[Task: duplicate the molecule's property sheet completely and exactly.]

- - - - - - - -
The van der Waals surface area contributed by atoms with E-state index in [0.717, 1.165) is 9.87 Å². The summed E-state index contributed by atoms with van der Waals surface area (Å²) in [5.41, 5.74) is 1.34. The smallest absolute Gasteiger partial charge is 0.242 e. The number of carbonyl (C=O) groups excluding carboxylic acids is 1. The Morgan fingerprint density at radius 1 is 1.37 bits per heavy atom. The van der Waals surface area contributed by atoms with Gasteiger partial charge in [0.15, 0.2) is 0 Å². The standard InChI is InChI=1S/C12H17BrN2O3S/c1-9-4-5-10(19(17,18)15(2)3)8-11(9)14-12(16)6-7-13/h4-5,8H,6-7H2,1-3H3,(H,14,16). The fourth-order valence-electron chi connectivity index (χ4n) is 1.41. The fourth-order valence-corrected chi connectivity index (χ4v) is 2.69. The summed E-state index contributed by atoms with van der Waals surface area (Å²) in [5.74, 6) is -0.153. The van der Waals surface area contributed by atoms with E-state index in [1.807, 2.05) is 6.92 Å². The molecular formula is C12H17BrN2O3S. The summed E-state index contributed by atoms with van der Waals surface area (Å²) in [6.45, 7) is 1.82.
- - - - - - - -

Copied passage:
The van der Waals surface area contributed by atoms with E-state index in [0.717, 1.165) is 9.87 Å². The summed E-state index contributed by atoms with van der Waals surface area (Å²) in [5.41, 5.74) is 1.34. The smallest absolute Gasteiger partial charge is 0.242 e. The number of carbonyl (C=O) groups excluding carboxylic acids is 1. The Morgan fingerprint density at radius 1 is 1.37 bits per heavy atom. The van der Waals surface area contributed by atoms with Gasteiger partial charge in [0.15, 0.2) is 0 Å². The standard InChI is InChI=1S/C12H17BrN2O3S/c1-9-4-5-10(19(17,18)15(2)3)8-11(9)14-12(16)6-7-13/h4-5,8H,6-7H2,1-3H3,(H,14,16). The fourth-order valence-electron chi connectivity index (χ4n) is 1.41. The fourth-order valence-corrected chi connectivity index (χ4v) is 2.69. The summed E-state index contributed by atoms with van der Waals surface area (Å²) in [5.74, 6) is -0.153. The van der Waals surface area contributed by atoms with E-state index in [1.807, 2.05) is 6.92 Å². The molecular formula is C12H17BrN2O3S. The summed E-state index contributed by atoms with van der Waals surface area (Å²) in [6.45, 7) is 1.82.